Tool makes scanning the internet for illegal images possible
Researchers at the University of Twente have developed a system that makes it possible to scan traffic on the Internet for illegal photographs. The system can, for example, help trace child pornography on the Internet without infringing on the privacy of Internet users. Internet service providers could use the tool to keep their network 'clean'.
The police use a standard database to detect illegal photographs, like child pornography, on equipment they seize, such as computers or USB sticks. For security reasons, the database cannot be used to scan networks such as the Internet. Were the database to end up in criminal hands, criminals could use it to make their own illegal photographs untraceable. With the system of the University of Twente, the police database can, from now on, be used to scan a network as well. This makes it possible to search for illegal photographs without the risk of the database ending up in wrong hands. Another advantage of this system is that the police can only see the number of illegal photographs to be found on the Internet; they cannot see the actual photographs. Therefore, the privacy of the owner of the photographs remains safeguarded. Despite the technical possibilities of the system, it is not yet clear what the consequences are in terms of current Dutch legislation. The researchers still want this verified from a legal point of view.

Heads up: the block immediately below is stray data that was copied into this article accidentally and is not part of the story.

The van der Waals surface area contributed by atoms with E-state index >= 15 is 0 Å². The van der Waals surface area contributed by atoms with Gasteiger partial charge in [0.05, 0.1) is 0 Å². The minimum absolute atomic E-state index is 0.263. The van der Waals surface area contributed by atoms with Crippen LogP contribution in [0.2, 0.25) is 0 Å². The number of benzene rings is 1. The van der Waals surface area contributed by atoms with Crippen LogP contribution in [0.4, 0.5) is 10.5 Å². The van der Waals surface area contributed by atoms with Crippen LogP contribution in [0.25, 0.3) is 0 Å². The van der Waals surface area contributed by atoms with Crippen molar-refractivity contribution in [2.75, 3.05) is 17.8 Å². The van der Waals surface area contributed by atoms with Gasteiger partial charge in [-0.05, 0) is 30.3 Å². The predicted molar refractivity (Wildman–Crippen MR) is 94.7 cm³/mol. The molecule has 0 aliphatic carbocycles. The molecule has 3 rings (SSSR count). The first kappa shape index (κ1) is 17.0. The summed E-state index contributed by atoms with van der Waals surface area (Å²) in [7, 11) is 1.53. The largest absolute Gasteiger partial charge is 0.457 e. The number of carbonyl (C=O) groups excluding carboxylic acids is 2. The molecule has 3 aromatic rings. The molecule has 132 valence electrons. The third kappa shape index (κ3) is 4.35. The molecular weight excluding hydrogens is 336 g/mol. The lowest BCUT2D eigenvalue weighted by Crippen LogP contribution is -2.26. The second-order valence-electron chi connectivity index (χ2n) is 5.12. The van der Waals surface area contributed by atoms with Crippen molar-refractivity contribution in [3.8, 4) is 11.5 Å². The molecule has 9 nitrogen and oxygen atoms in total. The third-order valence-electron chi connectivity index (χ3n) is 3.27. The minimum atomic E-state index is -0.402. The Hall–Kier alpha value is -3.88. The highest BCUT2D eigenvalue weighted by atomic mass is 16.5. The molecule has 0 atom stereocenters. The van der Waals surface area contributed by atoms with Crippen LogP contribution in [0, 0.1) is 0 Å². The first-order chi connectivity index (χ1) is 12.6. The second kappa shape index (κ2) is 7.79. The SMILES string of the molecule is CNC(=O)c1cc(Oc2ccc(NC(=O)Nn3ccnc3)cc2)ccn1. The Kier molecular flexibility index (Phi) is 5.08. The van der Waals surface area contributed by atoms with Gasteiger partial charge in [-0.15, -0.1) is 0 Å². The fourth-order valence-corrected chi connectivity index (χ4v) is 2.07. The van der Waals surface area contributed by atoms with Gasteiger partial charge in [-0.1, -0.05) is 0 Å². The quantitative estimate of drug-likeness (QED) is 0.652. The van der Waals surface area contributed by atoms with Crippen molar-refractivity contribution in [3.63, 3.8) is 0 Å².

The standard police database does not contain any truly illegal photographs but only features of these photographs expressed in numbers (hash values). When the police seize equipment, such as a PC, the database is brought into action to compare the known hash values with those of the photographs on the PC. In this way, the police are able to verify whether the equipment contains any illegal photographs. The new system is a special encryption of the police database. Researcher Andreas Peter says: "You can compare it with a sort of safe, the contents of which you cannot see but in which you can place photographs. Subsequently, it is the 'safe' alone that scans the photographs and then sends a confidential report to the police. The police can open this report with a special key. The report indicates how many illegal photographs are in the safe."
With this new system, Internet service providers can also use the police database to scan their network for illegal photographs. At this time, the University of Twente is consulting with companies that are interested in starting to work with the system. A scientific article about the prototype will soon be published during ICASSP 2014, an international conference on signal processing.